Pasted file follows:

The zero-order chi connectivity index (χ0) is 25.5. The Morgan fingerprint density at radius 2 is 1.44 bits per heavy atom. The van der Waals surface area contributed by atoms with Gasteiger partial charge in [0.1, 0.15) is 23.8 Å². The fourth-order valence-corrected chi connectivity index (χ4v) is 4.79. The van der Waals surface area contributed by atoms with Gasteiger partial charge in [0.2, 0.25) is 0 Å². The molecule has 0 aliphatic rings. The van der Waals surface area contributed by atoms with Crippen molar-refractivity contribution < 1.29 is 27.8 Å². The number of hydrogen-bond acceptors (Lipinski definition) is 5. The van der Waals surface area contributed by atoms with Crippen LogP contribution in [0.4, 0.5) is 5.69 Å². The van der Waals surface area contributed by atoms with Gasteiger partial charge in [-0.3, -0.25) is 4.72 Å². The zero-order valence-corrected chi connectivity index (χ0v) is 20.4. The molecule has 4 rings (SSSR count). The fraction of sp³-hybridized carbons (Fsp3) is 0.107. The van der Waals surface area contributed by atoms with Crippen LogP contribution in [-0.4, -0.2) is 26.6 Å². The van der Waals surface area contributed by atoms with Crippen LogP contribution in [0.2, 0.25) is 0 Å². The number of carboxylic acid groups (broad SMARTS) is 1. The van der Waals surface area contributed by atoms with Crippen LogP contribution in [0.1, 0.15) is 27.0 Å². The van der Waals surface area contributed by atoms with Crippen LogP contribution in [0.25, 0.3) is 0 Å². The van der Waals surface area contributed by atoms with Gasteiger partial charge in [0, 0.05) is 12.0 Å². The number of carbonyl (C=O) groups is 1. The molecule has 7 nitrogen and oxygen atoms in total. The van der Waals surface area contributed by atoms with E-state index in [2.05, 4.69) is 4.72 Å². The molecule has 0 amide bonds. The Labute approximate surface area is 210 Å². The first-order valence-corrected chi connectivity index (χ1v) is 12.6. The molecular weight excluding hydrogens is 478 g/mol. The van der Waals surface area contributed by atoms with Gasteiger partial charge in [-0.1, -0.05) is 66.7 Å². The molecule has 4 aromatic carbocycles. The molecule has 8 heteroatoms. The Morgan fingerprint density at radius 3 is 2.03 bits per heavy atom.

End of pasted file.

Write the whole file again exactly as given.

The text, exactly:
The zero-order chi connectivity index (χ0) is 25.5. The Morgan fingerprint density at radius 2 is 1.44 bits per heavy atom. The van der Waals surface area contributed by atoms with Gasteiger partial charge in [0.1, 0.15) is 23.8 Å². The fourth-order valence-corrected chi connectivity index (χ4v) is 4.79. The van der Waals surface area contributed by atoms with Gasteiger partial charge in [0.2, 0.25) is 0 Å². The molecule has 0 aliphatic rings. The van der Waals surface area contributed by atoms with Crippen molar-refractivity contribution < 1.29 is 27.8 Å². The number of hydrogen-bond acceptors (Lipinski definition) is 5. The van der Waals surface area contributed by atoms with Crippen LogP contribution in [0.4, 0.5) is 5.69 Å². The van der Waals surface area contributed by atoms with Gasteiger partial charge in [-0.3, -0.25) is 4.72 Å². The zero-order valence-corrected chi connectivity index (χ0v) is 20.4. The molecule has 4 rings (SSSR count). The fraction of sp³-hybridized carbons (Fsp3) is 0.107. The van der Waals surface area contributed by atoms with Crippen LogP contribution in [-0.4, -0.2) is 26.6 Å². The van der Waals surface area contributed by atoms with Crippen LogP contribution in [0.2, 0.25) is 0 Å². The number of carboxylic acid groups (broad SMARTS) is 1. The van der Waals surface area contributed by atoms with Crippen LogP contribution in [0.1, 0.15) is 27.0 Å². The van der Waals surface area contributed by atoms with Crippen LogP contribution in [0.25, 0.3) is 0 Å². The van der Waals surface area contributed by atoms with Gasteiger partial charge in [0, 0.05) is 12.0 Å². The number of carbonyl (C=O) groups is 1. The molecule has 7 nitrogen and oxygen atoms in total. The van der Waals surface area contributed by atoms with E-state index in [2.05, 4.69) is 4.72 Å². The molecule has 0 amide bonds. The Labute approximate surface area is 210 Å². The first-order valence-corrected chi connectivity index (χ1v) is 12.6. The molecular weight excluding hydrogens is 478 g/mol. The van der Waals surface area contributed by atoms with Gasteiger partial charge in [-0.1, -0.05) is 66.7 Å². The molecule has 4 aromatic carbocycles. The molecule has 8 heteroatoms. The Morgan fingerprint density at radius 3 is 2.03 bits per heavy atom.